I find that I go through life desperate for Friday evening when I can have two days of reading, sleeping and doing whatever else that I want to do. But I really don’t like this idea of ‘living for the weekend,’ because I don’t want to live my life spending 5 days a week dreaming about the two days I’m going to get off. I want to enjoy every day. That’s why I’m trying to ensure I have something to look forward to every day, whether it’s a meal out with friends or just a nice soak in a hot bath.

Start Your Day Right Every Day

When I have days off I take time to eat breakfast, put makeup on and just generally look after myself. It’s quite the opposite when I have a busy day where I rush up, giving myself half an hour to get ready, skipping breakfast and dashing out the door. Deciding to take your mornings before work slower can really help set you up for the day mentally and help you have a more positive mindset. I find that I feel so much better on the days where I’ve taken time to eat breakfast and listen to music on my way to placement in comparison to the days I down a coffee and walk there in silence.

What do you do to keep a positive mindset throughout the working week? Let me know in the comments!

Rachel x-x-x

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Why Is Looking After Your Mental Health Embarrassing?

My favourite section of any bookshop has long been the self-help section. I love reading books on wellness and mindfulness and anxiety, basically anything to do with improving your mental wellbeing. For a long time I was always a little nervous of heading into that quiet corner of the shop. What if someone saw the books I was looking at and wondered what was ‘wrong’ with me?

More recently I was sitting on the bus with a guided meditation app playing in my earphones when it suddenly occurred to me to make sure that the screen was off so that no one saw what app I was using. As someone who is quite happy to talk about their mental health, why do I feel so uncomfortable if people find out that I’m making a conscious effort to look after it?

We all have mental health, whether it’s good or bad. Some people can take care of theirs without much effort, some need a little more help, whether that’s through therapy or medication or self help books. And whilst I know there’s nothing embarrassing about that, there’s still some social stigma around people knowing that it’s effort for you.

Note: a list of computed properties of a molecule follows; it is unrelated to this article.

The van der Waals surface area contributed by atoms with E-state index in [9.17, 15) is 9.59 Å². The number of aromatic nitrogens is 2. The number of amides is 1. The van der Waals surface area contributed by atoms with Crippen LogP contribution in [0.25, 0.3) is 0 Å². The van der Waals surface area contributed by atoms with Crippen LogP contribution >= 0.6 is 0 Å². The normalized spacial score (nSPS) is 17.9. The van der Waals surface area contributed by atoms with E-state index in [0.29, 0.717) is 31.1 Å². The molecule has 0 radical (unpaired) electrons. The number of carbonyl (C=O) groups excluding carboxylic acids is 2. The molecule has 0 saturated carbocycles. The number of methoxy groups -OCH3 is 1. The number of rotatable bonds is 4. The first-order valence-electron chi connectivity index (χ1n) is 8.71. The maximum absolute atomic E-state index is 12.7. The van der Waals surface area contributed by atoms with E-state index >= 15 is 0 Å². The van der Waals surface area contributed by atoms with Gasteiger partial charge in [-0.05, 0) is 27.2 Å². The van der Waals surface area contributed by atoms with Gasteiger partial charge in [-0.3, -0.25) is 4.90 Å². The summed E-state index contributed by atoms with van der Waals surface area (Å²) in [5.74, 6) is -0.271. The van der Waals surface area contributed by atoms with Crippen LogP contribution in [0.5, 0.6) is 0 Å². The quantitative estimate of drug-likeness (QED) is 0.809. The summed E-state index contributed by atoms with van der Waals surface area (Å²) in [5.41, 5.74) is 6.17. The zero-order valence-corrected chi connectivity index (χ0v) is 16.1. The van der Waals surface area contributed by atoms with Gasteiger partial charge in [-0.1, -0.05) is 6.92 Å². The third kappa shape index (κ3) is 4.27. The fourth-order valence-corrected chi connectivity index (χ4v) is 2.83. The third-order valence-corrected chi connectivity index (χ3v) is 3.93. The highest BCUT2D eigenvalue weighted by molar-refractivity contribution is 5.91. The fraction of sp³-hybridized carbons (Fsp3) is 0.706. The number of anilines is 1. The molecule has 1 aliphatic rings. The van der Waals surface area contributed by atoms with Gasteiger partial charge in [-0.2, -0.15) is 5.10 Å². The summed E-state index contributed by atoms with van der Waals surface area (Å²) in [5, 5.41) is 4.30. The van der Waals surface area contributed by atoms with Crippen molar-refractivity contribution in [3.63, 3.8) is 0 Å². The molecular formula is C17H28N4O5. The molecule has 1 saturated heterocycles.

No one would bat an eyelid over you stretching your legs to make an injury feel better or popping antacids for some indigestion, so why do we feel embarrassed about looking after our mental health?

Maybe some people find having a positive outlook easy but for me, it’s definitely something that I have to work on. I frequently overwork myself or don’t give myself enough credit and as a result I often overlook the positive aspects of my life in favour of the negatives. Over the past couple of years I’ve made a real effort to do everything I can to make sure that my mental health is just as good as my physical health is. I exercise regularly, I aim to get enough sleep every day, I have a mood tracker, I do yoga, I practice meditation, I set myself goals, I don’t drink too much alcohol (most of the time).

Whilst I talk about lots of those things on my blog, I would rarely tell anyone in ‘real life’ that I meditate or that I fill in a mood tracker every day. For me, on some levels, it does feel a little embarrassing that I need to make the effort. Surely everyone else doesn’t have to go to the same lengths to keep their mental health in peak condition.

But on reflection, looking after my mental health doesn’t feel so much different to looking after my physical health. When I go to the gym and eat well, I’m proud of myself. I’m proud for taking matters into my own hands, for working hard and for seeing results when I look in the mirror. When I look after my mental health, I should feel the same. But at the moment there’s definitely a wall there for me.

I hope that 2018 is the year that I can proudly tell people that I meditate because it makes me feel calmer, that I track my mood so that I can see if certain days, or times of the month are good or bad for me and that looking after my mental health isn’t something that comes as easily to me as my physical health.

Rachel x-x-x